Review : Quasimoto - American Gong
ThephoenixI don't know what it is about the top left corner of our country that moves its indie-rockers to cuten up their miseries into adorable little creatures (see: Death Cab, Built To Spill, Elliott Smith, and my favorite specimen, Quasi), but it's a trick that just keeps working. Sam Coomes and Janet Weiss have a long history as Quasi and an even longer history of their own. And though I'm not particularly interested in how their divorce went however long ago, the band's oft-neurotic braiding of beauty and beastliness has long been central to their appeal. (Well, that and Coomes's bottomless cup of sugary hooks.)
A good part of Quasi's 17-year career has been spent figuring out that they need a bassist more than their Rocksichord. For American Gong, they enlisted Weiss's erstwhile co-Jick, Joanna Bolme — and the effect is a reinvention. Her bass on "Little White Horse" (a song that channels the sparse, arch spirit of the late, great Regrets) is so charmingly dexterous and confident, it's like Theo Huxtable coming down the stairs....full text
DustedmagazineAmerican Gong is frustrating. It’s not a bad album by far, based on the usual criteria one arranges on the bar graph of goodness: it’s melodic, paced well, pleasant and so on. At the same time, however, there’s nothing that marks it as unique in any real way or different from any Quasi album of the past: same existential themes, same harmonies, same roxichord. Gong really brings up the question that should plague anyone listening to a band that creates music over a long period of time: what should one expect from an artist as time goes on? Should we as listeners expect them to change? Should we expect them to play their same game over and over? Does a unique game grow boring after the nth iteration? Whose fault is it then: the audience for expecting the same thing from the artist or the artist for feeding their audience the same thing? It’s a baffling, vicious circle.
Quasi made a name for themselves with these bleak, Sartrean pop songs that heavily featured lead singer/songwriter Sam Coomes’ roxichord, an overdriven harpsichord-like keyboard. The fin-de-siècle pair Featuring “Birds” and Field Studies were probably the best or most noteworthy, or at least the albums that brought them greater acclaim. That Coomes’ ex-wife and (now former) Sleater-Kinney drummer Janet Weiss was in the band helped keep the tedious tongues of the rock press wagging, but their combination of desolation and pop was powerful without the added gossip. The acclaim was rightly deserved.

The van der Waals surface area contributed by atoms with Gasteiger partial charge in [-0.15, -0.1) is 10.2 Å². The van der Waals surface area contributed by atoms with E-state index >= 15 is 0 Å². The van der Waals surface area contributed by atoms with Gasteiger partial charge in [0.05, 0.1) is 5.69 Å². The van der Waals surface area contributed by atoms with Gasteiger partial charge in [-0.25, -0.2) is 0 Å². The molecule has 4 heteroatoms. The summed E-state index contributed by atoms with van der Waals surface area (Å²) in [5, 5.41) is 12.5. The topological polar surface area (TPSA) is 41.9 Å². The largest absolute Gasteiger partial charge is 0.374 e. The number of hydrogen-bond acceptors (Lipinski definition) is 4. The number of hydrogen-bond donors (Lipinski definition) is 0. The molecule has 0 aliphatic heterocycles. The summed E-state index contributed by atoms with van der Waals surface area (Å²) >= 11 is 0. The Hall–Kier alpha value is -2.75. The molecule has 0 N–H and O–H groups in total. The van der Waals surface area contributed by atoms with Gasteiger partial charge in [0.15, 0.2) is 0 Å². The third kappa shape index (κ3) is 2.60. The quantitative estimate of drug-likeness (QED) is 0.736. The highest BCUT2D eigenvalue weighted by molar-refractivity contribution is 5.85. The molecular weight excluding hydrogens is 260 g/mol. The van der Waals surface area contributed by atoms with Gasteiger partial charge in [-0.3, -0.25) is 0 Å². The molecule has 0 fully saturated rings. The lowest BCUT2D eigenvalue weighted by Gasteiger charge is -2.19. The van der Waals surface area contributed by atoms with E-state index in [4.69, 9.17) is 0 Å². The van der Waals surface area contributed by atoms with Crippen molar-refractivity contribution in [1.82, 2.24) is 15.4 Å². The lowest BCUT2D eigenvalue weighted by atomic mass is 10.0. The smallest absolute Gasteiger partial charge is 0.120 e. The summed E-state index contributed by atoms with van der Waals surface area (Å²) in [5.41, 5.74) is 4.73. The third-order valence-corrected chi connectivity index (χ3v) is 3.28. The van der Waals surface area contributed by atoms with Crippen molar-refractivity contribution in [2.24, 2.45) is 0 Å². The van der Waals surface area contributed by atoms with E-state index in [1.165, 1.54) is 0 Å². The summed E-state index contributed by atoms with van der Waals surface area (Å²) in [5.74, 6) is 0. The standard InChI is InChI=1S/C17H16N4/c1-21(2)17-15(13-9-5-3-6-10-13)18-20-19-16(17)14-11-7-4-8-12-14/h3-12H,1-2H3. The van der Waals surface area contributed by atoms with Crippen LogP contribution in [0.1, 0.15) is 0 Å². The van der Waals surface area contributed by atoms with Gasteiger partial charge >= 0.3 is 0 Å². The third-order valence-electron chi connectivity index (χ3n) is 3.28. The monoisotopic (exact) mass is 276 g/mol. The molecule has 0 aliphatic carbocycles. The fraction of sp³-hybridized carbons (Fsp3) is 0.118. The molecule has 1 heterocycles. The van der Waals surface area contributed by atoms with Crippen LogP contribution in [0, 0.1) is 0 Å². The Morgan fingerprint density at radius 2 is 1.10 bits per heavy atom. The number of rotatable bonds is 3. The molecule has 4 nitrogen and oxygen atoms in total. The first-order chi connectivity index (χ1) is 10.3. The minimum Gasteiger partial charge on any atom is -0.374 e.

If that’s true – and this is a problem I constantly find myself in – then what’s wrong with doing that over and over and over again? As I argued in my review of Built to Spill’s latest album, there should be nothing wrong with a certain artist playing a unique aesthetic game repeatedly. The problem lies in repetition of the drearily uncreative artists who continually play Groundhog’s Day with whatever boring or clichéd tropes they started out with, not bands like Quasi. Yet, at the same time, American Gong just feels tired. It doesn’t feel like Coomes, Weiss and bassist Joanna Bolme are really having fun, and perhaps the added caveat should be that playing a certain aesthetic game over and over is only problematic if the game-players turn it into a rote activity free of discovery....full text
PitchforkFor a band with such an illustrious pedigree Quasi have strangely remained a niche act: Its primary members are Heatmiser's Sam Coomes and Sleater-Kinney and the Jicks' Janet Weiss, and it released records on Touch and Go and Kill Rock Stars. Perhaps that's due to other band commitments; perhaps because Quasi rarely perform outside of the band's Portland hometown. (Though they are about to embark upon a fairly extensive tour in support of this new effort.) Or perhaps it's because Quasi's lyrical content-- from the overt politics of Hot Shit to the silly-yet-obtuse children's poems of When the Going Gets Dark-- can be too arch for some. Or maybe it's just that the band's tricky mixture of jazzy piano honky-tonk, Southern blues guitar, and rambling psychedelica is a jarring concoction that can, for some, be an acquired taste. Whatever the reason, it seems like even the band's best reviews seem to note the band is unlikely to convert new fans.
Well, that is not the case with American Gong. The band's eighth album (and first with bassist Joanna Bolme) is both a summation of its career and an accessible introduction for new listeners. American Gong showcases Weiss' textured, musical fills and muscular beatkeeping and Coomes' bar-piano melodies and bent-note blues guitar riffs. But here they focus on those strengths and boil their songs down to their most essential ingredients: knotty, seasick melodies, heavy riffs, surprisingly sugary harmonies, and virtuosic drumming....full text
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